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What are the Different Types of Vocational Rehab?

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  • Written By: Darlene Goodman
  • Edited By: Michelle Arevalo
  • Last Modified Date: 01 November 2016
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Vocational rehabilitation, also called vocational rehab, is a service typically provided to disabled people, in order to help them secure and sustain steady employment. This process usually includes several stages, such as evaluation, career counseling, training, job placement, and ongoing employment support. Most rehab facilities emphasize individualized treatment for each client.

There are many reasons why people may require vocational rehab services. Some may need it to help them re-enter the workforce after an injury. Young people with disabilities may benefit from rehabilitation when they transition from the school system into the workplace. Others who have suffered from a long-term disability may use new technologies offered by rehab offices to help them manage their work.

Generally, one of the first things to occur when an individual visits a vocational rehab office is a client evaluation by a trained rehab counselor. This evaluation often consists of mental, psychological, and physical testing. Through this, counselors hope to determine whether the client can benefit from a rehabilitation program and what types of services that program should include.

The type of rehabilitation an individual receives usually depends on the type of disability he or she experiences. Most vocational rehab centers offer services to people suffering from physical, mental, learning, or emotional disabilities. Each of these general categories of disability requires a different type of treatment, and some clients suffer from more than one of them.

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Most offices serve physically disabled clients with both physical therapy and assistive technology equipment. The physical therapy side of treatment often includes muscle exercises, aquatic therapy, and therapeutic recreation. The goal is usually to help the client increase his or her physical mobility. Also, some vocational rehabilitation facilities offer pain management therapy to clients who suffer from chronic pain.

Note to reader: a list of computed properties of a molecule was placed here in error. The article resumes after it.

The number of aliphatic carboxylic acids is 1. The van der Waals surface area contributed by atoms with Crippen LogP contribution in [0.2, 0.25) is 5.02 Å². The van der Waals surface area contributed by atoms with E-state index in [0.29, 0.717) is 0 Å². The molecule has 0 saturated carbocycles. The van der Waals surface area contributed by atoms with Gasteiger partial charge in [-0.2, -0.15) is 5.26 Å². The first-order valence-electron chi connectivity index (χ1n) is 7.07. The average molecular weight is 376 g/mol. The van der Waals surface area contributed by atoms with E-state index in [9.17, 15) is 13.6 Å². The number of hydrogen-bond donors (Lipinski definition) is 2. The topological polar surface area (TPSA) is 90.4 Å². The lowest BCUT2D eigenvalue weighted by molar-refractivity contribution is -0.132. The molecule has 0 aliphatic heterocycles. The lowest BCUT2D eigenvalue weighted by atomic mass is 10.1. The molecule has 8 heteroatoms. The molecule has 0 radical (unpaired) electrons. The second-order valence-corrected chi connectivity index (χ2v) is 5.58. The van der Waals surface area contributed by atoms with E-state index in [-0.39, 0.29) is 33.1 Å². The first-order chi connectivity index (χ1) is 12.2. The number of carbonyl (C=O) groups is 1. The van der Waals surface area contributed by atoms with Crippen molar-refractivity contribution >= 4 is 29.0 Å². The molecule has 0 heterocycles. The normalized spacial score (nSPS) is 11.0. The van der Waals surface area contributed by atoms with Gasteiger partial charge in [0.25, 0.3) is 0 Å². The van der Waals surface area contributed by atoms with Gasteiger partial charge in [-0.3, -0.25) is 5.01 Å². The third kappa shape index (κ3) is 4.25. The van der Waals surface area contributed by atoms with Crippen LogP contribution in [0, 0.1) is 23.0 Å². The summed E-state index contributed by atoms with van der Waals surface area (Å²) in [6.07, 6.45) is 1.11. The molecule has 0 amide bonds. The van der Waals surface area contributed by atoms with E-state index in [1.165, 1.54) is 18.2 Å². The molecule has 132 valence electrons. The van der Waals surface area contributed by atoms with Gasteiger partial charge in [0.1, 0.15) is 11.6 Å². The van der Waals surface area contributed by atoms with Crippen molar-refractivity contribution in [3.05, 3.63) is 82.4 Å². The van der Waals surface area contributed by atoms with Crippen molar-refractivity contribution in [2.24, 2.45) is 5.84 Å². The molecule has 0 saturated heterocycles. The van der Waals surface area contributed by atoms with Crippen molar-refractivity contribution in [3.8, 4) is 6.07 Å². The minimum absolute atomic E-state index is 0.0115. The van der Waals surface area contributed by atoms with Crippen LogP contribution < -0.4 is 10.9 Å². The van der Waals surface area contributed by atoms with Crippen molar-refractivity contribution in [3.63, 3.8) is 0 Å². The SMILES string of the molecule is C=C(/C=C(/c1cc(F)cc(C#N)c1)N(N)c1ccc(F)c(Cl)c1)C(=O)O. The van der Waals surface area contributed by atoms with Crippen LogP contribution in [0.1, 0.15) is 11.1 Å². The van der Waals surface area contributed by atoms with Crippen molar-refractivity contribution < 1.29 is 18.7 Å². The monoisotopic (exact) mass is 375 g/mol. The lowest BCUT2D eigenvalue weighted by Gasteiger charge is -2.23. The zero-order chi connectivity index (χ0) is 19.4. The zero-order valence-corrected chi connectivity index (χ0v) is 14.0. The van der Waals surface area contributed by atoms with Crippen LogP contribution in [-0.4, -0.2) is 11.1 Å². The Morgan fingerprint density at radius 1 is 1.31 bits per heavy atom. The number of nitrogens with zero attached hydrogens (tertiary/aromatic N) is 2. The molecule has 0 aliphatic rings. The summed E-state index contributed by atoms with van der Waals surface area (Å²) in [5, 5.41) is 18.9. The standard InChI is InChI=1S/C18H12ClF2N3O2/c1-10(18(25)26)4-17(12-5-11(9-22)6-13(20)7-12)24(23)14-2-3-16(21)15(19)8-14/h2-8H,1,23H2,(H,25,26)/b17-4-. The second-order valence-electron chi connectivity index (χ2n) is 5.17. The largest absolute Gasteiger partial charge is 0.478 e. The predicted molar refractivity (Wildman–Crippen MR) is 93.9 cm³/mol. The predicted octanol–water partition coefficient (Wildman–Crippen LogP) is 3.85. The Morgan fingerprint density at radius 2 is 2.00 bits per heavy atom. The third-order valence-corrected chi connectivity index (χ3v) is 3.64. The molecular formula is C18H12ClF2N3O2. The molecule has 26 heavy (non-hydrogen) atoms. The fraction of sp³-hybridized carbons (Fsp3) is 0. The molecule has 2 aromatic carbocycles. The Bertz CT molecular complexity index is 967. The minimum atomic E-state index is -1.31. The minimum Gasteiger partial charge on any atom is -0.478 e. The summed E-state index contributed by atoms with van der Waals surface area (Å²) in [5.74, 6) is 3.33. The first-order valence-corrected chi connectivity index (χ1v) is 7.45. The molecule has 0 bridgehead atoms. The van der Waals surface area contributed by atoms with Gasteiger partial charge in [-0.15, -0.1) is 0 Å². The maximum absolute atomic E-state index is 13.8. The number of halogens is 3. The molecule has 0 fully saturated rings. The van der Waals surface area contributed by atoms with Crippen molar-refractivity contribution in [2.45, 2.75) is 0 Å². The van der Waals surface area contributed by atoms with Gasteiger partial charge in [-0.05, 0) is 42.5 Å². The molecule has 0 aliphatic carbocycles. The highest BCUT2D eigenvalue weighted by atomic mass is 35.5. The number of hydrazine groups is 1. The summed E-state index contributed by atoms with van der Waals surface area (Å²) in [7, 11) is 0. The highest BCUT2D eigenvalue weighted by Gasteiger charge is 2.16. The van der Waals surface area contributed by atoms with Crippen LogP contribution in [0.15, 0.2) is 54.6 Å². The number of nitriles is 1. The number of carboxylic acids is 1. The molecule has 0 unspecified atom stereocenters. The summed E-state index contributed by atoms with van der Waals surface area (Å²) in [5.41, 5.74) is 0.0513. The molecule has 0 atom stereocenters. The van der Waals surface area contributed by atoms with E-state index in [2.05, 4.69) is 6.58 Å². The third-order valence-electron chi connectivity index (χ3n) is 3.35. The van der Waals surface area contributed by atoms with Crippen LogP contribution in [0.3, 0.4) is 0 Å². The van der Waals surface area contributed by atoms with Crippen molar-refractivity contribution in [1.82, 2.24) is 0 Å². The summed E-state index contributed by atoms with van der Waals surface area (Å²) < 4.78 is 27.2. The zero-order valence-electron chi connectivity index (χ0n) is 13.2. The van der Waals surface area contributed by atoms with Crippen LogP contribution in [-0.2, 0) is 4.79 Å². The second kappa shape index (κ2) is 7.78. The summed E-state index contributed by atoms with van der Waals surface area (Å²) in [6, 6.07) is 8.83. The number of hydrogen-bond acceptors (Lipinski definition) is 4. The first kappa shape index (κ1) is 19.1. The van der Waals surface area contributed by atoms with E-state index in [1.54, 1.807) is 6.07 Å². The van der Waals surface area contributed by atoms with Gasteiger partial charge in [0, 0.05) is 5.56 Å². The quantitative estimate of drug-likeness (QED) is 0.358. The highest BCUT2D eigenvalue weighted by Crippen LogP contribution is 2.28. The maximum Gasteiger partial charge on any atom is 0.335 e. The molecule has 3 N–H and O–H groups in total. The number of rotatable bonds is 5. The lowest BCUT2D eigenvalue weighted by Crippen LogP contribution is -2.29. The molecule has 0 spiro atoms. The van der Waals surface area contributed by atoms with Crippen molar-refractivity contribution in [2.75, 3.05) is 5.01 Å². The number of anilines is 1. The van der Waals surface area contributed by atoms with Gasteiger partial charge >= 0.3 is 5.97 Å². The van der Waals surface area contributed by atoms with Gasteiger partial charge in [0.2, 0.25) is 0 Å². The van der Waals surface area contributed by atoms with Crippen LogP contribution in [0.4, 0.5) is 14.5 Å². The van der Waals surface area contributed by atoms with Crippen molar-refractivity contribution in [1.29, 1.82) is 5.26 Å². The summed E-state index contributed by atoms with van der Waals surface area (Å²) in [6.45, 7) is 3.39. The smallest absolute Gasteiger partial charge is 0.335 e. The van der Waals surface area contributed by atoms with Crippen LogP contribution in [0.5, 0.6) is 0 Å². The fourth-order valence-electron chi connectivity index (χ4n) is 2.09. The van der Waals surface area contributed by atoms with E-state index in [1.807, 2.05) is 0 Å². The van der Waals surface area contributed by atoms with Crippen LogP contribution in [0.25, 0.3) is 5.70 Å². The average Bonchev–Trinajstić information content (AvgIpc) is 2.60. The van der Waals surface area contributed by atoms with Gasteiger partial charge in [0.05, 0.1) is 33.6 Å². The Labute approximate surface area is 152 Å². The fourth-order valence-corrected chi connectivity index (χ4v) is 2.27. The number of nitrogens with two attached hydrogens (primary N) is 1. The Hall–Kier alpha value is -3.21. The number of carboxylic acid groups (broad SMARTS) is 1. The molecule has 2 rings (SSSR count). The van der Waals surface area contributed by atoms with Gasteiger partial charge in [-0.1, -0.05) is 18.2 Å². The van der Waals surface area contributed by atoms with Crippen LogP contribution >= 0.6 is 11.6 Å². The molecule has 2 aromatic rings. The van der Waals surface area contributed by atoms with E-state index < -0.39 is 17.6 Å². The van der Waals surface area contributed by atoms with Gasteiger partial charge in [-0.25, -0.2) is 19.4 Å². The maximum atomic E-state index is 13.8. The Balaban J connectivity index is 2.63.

Some vocational rehab offices help clients acquire assistive technology equipment. This equipment typically allows clients access to the technology essential for their jobs. Examples of this equipment include one-handed keyboards for people who cannot use both hands or modified desks for those in wheelchairs.

Many vocational rehabs assist clients suffering from mental and emotional disabilities to find and maintain steady employment. These services usually include classes in time management, interview skills, and other types of job-readiness training. Courses may also include specialized training on how to cope with a particular disability in the workplace.

In the United States, vocational rehab programs are typically funded by the federal government and run by state governments. The federal agency that oversees these local programs is the Rehabilitation Services Administration (RSA). There is also a vocational rehab program run by the Department of Veteran’s Affairs that is specifically designated for veterans whose military service led to their disabilities.

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